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The Complete Turtle Trader

As much as I love trading, it’s no coincidence that I frequently have my nose in a trading-related book. I stay away from the how-to books these days, sticking primarily to interview-style books, conceptual trading books, or just ones which tend to tell a good story.

One benefit of writing a blog is the occasional opportunity to check out a book straight from the author, so when Michael Covel [1] offered to send me a copy of The Complete Turtle Trader, it was an easy decision to respond with a resounding “yes.” Now, I’m ashamed to say that it has taken me some time to get to this book (my apologies, Michael!), but once I was able to start reading it, it didn’t take me long at all to finish it.

I quickly realized that The Complete Turtle Trader [2] contained a little bit of everything I like in a trading book. There are numerous quotes from turtle traders and others surrounding the famed experiment which give portions of it an interview feel, there’s plenty of discussion on the concept of the turtle trading method and objectives, and to see the puzzle pieces get put together the way Michael did it certainly tells a good trading story!

About The Turtle Traders

The great turtle trading experiment began in 1983 when Richard Dennis and William Eckhardt decided to take a friendly wager to the next level: they recruited and trained non-traders to see if they could become successful traders using their system. People from many walks of life ultimately joined the team, and the legend began. Dennis and Eckhardt combined for quite a team, with Dennis being described as a pure trader with an incredible feel for market psychology, while Eckhardt was a mathematician who calculated the formulas behind the turtle method. Their decision to hire trainees proved to be extremely successful, and the tale has been told in various ways since then.

Reader Benefits & Impressions

As a full-time trader, I’d certainly heard of the experiment, so I was eager to see what The Complete Turtle Trader had to say. As I progressed through the book, I learned a great deal more about the entire process than I had ever realized before. Amounts made and lost, drop-outs and primadonnas, just what the turtles were doing and trading, and oddly, how much time they spent just letting their positions run.

Here are a few parts of the book which stood out to me:

* Richard Dennis, who funded the experiment, felt that money was purely a way to keep score in the game, which is likely a big part of why he was so successful – his emotions didn’t interfere with his trading process. Interestingly, Dennis was able to successfully blend his bold approach with a healthy dose of respect for the market – two traits which nearly oppose each other but offer the trader two invaluable tools for success.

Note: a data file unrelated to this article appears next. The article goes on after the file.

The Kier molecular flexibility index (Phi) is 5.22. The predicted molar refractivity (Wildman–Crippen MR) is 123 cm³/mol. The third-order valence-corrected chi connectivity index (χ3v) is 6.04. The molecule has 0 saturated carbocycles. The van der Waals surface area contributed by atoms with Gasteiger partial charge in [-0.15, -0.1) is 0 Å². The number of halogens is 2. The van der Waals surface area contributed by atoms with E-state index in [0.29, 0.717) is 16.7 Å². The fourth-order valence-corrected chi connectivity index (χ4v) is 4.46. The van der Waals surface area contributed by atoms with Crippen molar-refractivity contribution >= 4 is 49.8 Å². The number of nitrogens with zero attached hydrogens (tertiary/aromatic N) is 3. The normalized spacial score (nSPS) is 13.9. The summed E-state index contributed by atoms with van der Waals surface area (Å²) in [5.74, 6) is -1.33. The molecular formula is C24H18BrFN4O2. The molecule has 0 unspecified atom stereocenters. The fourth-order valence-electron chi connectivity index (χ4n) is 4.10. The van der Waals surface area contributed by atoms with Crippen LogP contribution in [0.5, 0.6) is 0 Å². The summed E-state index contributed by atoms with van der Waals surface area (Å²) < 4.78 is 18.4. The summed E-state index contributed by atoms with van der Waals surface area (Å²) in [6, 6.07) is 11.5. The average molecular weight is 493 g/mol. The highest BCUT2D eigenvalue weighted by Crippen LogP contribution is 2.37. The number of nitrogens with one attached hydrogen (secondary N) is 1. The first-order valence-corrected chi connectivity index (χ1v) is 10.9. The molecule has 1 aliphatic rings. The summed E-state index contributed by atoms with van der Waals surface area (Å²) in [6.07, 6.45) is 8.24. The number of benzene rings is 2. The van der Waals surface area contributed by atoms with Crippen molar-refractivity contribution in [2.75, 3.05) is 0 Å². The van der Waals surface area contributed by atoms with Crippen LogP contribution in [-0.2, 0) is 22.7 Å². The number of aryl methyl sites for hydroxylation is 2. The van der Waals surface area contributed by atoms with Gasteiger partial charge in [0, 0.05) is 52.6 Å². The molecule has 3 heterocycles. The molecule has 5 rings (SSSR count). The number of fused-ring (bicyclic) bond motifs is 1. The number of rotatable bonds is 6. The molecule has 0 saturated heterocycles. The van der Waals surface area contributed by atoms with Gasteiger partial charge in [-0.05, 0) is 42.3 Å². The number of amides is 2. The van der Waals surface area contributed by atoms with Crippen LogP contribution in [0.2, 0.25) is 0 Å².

* The initial training actually began with managing risk. That’s not what one might expect from this famous bet/experiment known for making huge amounts of money, and yet it supports the notion that great traders know how to lose properly.

* Aggressive trading can pay off big, but knowing when to stomp on the gas is the part that many traders miss. Covel mentions that Dennis would go big when he sensed he had an edge, implying that he not only varied his position sizing depending on conditions but also that perhaps he traded much smaller when he lacked conviction. How much difference would it make to your trading results if you hit your favorite setups hard?

* Staying in the present tense and making the best decision “now” will lead to long-term success. Eckhardt knew that how you arrived at your current situation and what you choose to do going forward were separate variables, and he wanted every trader to make the proper decision at all times based on what their rules specified. Covel mentions that Eckhardt “wanted the turtles to literally trade as though they didn’t know what their entry price was.” That speaks volumes to trading your plan and having the discipline to stick with it while ignoring your recent results.

* No guts, no glory. Those who succeeded in the program had undeniable confidence and conviction in their trades, yet balanced that perfectly with a respect for risk. At the end of the day though, the best traders were those who took every opportunity which came along to turn a profit, setting aside any concerns for failure. Courage and determination were far bigger than the rules when it came down to being successful. I’m left with the distinct impression that those who were right frequently with their trades did not make as much as those who nailed the occasional trade with size and held onto it until the trend ended. Much has been made of the Turtle Trading Rules, and yet following them was only a part of how the turtles stayed in the program. Covel states that “if they did not exhibit…a ‘walk-off home run’ mentality every day, they would fail.” Each of them had to have a huge amount of confidence and a major drive to succeed in order to prevail, yet possess the ability to keep their ego in check.

Bottom line: The Complete Turtle Trader [2] is an excellent book which offers loads of wisdom while keeping your interest. The market requires that we’re constantly learning, and this book provided me with a few new lessons while serving to remind me of numerous other valuable trading insights.

Jeff White
President, The Stock Bandit, Inc.
Swing Trading & Day Trading Service
www.TheStockBandit.com [3]

[tags]Stock Market, Day Trading, Stock Trading, Swing Trading, Turtle Trader, Investing[/tags]